In this year the Cook Medical have faces 818 federal lawsuits till the mid of August. The number of lawsuit increasing day by day against the manufacturers. As a result to speed the process of handling complex cases and avoid conflicting rulings from different judges and to serve the convenience of the parties, witnesses and courts the establishment of multidistrict litigation for all Cook IVC filter lawsuits is designed. The entire lawsuit alleges similar allegations that the medical devices were defectively designed and caused users to experience complications after receiving the filters to reduce the risk of pulmonary embolism.
Recently a man from Virginia filed a personal injury and defective product liability lawsuit against the Günther Tulip® Vena Cava Filter. According to the plaintiff, Christopher Ellingsen the Günther Tulip® Vena Cava Filter injured his internal organs. He accuses the manufacturer of negligence for selling a defective medical device, failing to warn about side effects, and concealing safety risks. In 2004, he was implanted with the vena cava filter at Vidant Memorial Center in North Carolina and after few months from implantation the device injured his internal organs. The lawsuit was filed on August 29 in the U.S. District Court for the Southern District of Indiana (Indianapolis Division) under the Case No. 1:16-cv-02308.
The Günther Tulip Vena Cava Filter and It’s Complications
The Gunther Tulip IVC Filter is designed with 12 wires for filtering, which is twice as many as other conical filters, including four legs that are each 44-mm in length. The Gunther-Tulip inferior vena cava filter (Cook Medical Inc, Bloomington, Ind) was one of the first inferior vena cava (IVC) filters to be approved by the U.S. Food and Drug Administration for retrieval and are used in those patients who may develop a PE and cannot be treated by using anticoagulant medication. The devices are placed in the inferior vena cava, the largest vein in the body, to prevent blood clots that form in the legs and pelvic area from breaking loose and moving to the lungs.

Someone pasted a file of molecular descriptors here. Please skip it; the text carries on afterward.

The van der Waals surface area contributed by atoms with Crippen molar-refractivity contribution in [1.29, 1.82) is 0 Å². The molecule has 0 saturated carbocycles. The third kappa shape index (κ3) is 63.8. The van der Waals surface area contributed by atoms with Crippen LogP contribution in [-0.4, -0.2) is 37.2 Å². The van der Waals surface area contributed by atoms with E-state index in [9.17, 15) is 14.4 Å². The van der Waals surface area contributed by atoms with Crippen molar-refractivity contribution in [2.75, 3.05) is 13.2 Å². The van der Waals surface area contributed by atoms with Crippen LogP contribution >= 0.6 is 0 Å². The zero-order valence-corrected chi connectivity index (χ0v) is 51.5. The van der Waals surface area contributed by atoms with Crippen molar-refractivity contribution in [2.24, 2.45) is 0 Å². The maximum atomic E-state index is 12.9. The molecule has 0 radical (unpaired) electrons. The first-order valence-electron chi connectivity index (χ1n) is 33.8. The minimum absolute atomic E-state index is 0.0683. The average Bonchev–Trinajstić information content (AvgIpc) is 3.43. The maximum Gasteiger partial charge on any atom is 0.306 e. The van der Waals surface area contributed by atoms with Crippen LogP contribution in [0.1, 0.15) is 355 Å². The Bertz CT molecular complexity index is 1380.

The Günther Tulip™ Vena Cava Filter has been used for over a decade in patients around the world to prevent the dangerous and deadly effects of pulmonary embolism. Despite preventing deadly effects of pulmonary embolism the device is associated with severe risk and complications. IVC filter complications are very serious and can be life threatening If it is not retrieved when a patient is not at risk of a pulmonary embolism. The FDA safety communication states that the risk of device perforation greatly increased the longer the device stayed in the body and recommending they be removed after 39 days, but before 54 days. The complications include:
- Organ damage
- Additional surgery and even death
The Günther Tulip™ Vena Cava Filter was jointly developed by William Cook Europe with Professor R.W. Günther. The Cook Gunther Tulip IVC Filter System is a medical device approved by the FDA in 2003. It was followed by the Cook Celect IVC Filter System, which was approved by the FDA in 2008. It has been on the market in Europe since 1992 and the United States since 2003. Cook Medical obtained approval for the IVC filters under the controversial FDA 510(k) fast track approval process, which allowed them to perform only minimal testing before selling the devices for use in patients nationwide.
Lawsuits have been filed against the device makers by both patients and their families seeking compensation for injuries caused. IVC Filter Lawsuits moves forward with selection of three lawsuits for bellwether trials beginning in 2017. The lawsuits claim that manufacturers failed to warn the general public about the potential health risks associated with the device. Before implanting the IVC Filters physicians should be covering both the risks and benefits of the devices with patients carefully.